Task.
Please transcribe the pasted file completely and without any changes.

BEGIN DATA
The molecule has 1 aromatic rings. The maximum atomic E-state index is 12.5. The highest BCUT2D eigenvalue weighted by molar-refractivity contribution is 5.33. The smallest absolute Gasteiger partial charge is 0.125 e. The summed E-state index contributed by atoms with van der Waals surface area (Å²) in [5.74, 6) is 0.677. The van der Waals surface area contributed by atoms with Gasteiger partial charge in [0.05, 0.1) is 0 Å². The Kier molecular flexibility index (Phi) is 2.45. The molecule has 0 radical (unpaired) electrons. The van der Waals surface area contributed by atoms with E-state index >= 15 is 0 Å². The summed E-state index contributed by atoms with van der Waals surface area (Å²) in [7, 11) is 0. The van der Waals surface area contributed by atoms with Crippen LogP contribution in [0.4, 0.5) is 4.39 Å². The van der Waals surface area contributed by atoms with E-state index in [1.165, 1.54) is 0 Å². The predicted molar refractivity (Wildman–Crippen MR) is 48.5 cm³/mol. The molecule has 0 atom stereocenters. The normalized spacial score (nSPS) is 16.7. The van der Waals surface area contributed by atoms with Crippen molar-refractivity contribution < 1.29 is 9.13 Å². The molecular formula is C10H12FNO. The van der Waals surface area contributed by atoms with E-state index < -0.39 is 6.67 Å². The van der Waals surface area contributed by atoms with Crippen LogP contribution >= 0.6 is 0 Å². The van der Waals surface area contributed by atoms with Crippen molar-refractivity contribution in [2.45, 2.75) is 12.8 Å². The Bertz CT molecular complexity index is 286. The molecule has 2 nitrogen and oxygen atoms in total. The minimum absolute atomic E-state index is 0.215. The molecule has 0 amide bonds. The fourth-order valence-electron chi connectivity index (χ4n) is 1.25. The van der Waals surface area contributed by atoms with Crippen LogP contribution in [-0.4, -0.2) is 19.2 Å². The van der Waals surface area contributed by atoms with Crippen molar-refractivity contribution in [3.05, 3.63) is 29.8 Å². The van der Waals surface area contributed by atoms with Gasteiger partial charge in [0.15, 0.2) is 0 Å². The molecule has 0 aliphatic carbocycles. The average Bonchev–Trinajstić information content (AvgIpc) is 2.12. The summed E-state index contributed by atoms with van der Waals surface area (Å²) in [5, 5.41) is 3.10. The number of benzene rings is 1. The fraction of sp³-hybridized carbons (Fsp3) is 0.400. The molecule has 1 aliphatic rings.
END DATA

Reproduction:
The molecule has 1 aromatic rings. The maximum atomic E-state index is 12.5. The highest BCUT2D eigenvalue weighted by molar-refractivity contribution is 5.33. The smallest absolute Gasteiger partial charge is 0.125 e. The summed E-state index contributed by atoms with van der Waals surface area (Å²) in [5.74, 6) is 0.677. The van der Waals surface area contributed by atoms with Gasteiger partial charge in [0.05, 0.1) is 0 Å². The Kier molecular flexibility index (Phi) is 2.45. The molecule has 0 radical (unpaired) electrons. The van der Waals surface area contributed by atoms with E-state index >= 15 is 0 Å². The summed E-state index contributed by atoms with van der Waals surface area (Å²) in [7, 11) is 0. The van der Waals surface area contributed by atoms with Crippen LogP contribution in [0.4, 0.5) is 4.39 Å². The van der Waals surface area contributed by atoms with E-state index in [1.165, 1.54) is 0 Å². The predicted molar refractivity (Wildman–Crippen MR) is 48.5 cm³/mol. The molecule has 0 atom stereocenters. The normalized spacial score (nSPS) is 16.7. The van der Waals surface area contributed by atoms with Crippen molar-refractivity contribution < 1.29 is 9.13 Å². The molecular formula is C10H12FNO. The van der Waals surface area contributed by atoms with E-state index < -0.39 is 6.67 Å². The van der Waals surface area contributed by atoms with Crippen LogP contribution >= 0.6 is 0 Å². The van der Waals surface area contributed by atoms with Crippen molar-refractivity contribution in [2.45, 2.75) is 12.8 Å². The Bertz CT molecular complexity index is 286. The molecule has 2 nitrogen and oxygen atoms in total. The minimum absolute atomic E-state index is 0.215. The molecule has 0 amide bonds. The fourth-order valence-electron chi connectivity index (χ4n) is 1.25. The van der Waals surface area contributed by atoms with Crippen LogP contribution in [-0.4, -0.2) is 19.2 Å². The van der Waals surface area contributed by atoms with Crippen molar-refractivity contribution in [3.05, 3.63) is 29.8 Å². The van der Waals surface area contributed by atoms with Gasteiger partial charge in [0.15, 0.2) is 0 Å². The molecule has 0 aliphatic carbocycles. The average Bonchev–Trinajstić information content (AvgIpc) is 2.12. The summed E-state index contributed by atoms with van der Waals surface area (Å²) in [5, 5.41) is 3.10. The number of benzene rings is 1. The fraction of sp³-hybridized carbons (Fsp3) is 0.400. The molecule has 1 aliphatic rings.